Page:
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The Magdalen
by Marita Conlon-Mckenna

Category: Fiction / Historical
348 pages; ISBN: 0765305135

Rating: 9/10  (Ratings explained)
Reviewer: Harriet Klausner

Review

In 1952 Dublin in the birthing room of the Sisters of the Holy Saints Magdalen Home for Wayward Girls and Fallen Women, between contractions Esther Doyle thinks back on how she ended amongst the abandoned. Esther knows that in spite of her family rejection due to her unmarried pregnancy and her lover’s betrayal she is a good person. From western Ireland, since arriving in the grim place, she wonders if she will ever see the ocean with her child.

Esther has earned her room, board, and medical assistance doing laundry while waiting the birth. She knows her child will reside next door in the almost as grim orphanage, but at least the infant will have sustenance. However, she knows her unborn will receive little else as even the nuns reject the infant’s innocence in spite their lofty calling. Still Esther has learned from her sister "Maggies" and dreams of a life for herself with her child outside this convent prison.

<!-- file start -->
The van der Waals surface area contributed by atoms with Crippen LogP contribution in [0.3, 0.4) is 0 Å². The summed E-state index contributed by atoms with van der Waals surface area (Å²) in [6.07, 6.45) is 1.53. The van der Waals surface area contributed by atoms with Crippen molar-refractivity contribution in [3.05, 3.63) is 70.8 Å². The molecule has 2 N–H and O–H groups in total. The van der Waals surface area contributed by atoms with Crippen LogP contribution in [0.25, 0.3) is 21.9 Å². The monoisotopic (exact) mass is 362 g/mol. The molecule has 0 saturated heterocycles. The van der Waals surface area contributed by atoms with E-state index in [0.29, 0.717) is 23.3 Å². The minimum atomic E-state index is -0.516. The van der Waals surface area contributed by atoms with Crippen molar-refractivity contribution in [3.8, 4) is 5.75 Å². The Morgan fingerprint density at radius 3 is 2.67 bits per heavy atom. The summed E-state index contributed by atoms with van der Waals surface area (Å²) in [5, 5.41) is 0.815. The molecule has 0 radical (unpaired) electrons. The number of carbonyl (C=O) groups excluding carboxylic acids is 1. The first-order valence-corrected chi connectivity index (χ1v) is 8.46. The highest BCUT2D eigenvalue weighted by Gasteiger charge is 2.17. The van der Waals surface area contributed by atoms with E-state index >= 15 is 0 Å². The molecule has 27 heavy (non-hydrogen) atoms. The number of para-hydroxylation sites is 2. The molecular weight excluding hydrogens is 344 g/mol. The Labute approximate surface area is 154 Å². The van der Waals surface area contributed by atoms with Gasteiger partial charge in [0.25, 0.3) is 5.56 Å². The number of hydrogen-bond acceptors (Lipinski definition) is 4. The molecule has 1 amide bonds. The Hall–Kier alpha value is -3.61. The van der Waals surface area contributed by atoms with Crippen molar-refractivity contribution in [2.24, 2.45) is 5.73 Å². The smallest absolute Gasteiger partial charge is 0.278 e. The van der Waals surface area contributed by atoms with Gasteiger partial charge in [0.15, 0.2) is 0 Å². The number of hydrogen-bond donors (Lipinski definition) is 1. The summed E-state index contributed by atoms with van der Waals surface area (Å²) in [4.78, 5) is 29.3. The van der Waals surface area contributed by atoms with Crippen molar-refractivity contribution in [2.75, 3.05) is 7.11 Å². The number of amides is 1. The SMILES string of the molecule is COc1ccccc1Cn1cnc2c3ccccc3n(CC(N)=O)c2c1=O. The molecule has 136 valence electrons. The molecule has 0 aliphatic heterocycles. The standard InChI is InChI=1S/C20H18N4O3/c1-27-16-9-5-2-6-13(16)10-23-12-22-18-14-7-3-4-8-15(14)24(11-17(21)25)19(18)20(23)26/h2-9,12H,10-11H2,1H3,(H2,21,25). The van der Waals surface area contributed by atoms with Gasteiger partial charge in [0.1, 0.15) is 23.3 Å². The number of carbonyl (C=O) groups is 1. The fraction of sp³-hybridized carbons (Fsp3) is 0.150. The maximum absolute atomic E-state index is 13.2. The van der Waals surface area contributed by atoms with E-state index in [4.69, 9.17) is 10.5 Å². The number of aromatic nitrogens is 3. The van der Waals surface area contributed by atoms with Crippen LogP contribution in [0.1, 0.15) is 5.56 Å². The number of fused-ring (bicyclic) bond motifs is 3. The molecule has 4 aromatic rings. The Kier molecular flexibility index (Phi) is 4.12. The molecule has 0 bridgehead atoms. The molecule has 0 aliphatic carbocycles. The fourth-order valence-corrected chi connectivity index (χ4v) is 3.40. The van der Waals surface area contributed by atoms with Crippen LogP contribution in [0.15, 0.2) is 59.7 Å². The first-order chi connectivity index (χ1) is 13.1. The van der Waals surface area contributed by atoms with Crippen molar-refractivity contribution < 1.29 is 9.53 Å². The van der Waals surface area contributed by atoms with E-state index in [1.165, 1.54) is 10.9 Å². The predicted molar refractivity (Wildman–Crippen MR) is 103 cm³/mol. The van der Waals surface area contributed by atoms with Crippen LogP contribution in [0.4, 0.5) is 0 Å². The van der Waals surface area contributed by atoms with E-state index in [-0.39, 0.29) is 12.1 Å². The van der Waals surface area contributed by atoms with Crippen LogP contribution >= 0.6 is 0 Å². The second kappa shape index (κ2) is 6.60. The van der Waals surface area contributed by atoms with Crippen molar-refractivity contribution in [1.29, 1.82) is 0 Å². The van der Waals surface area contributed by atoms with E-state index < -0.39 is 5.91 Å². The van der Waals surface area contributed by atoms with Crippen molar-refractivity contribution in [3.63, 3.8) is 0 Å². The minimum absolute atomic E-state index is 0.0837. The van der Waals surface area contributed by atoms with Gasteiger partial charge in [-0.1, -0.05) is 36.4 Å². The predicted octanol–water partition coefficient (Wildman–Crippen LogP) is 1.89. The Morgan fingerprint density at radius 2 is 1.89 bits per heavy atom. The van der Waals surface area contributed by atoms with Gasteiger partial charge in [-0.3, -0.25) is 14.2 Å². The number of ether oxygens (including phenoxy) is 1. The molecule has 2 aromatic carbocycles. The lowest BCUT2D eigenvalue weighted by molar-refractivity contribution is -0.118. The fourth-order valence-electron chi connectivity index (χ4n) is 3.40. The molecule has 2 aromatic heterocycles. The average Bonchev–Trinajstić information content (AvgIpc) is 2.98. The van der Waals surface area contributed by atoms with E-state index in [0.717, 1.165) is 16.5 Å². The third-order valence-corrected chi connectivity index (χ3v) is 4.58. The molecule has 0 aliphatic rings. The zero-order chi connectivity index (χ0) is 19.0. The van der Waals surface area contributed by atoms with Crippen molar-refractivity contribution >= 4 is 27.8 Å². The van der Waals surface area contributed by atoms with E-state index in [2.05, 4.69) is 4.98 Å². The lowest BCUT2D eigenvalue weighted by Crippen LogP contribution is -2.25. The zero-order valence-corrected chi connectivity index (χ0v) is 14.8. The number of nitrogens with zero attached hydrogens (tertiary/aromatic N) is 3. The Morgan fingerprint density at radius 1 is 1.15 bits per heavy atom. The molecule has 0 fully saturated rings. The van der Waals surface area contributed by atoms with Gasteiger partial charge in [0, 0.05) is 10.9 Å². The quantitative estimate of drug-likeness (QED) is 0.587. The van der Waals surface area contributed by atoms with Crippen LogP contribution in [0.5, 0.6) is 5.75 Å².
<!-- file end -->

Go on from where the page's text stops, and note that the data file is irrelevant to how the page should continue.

With the acceptance of out of wedlock children in recent years, THE MAGDALEN may seem obsolete, but instead, the novel is a powerful historical tale that sheds a light on 1950s morality. The story line brilliantly written in a first person dialogue enables the audience to feel all that Esther feels as she garners empathy from modern day readers to the plights of her and her soon to be born child in a world that condemns even the blameless. Marita Conlon-Mckenna provides fans of mid twentieth century historical novels with a juggernaut of a morality tale that is one of the genre’s best in recent years.

Harriet Klausner

 

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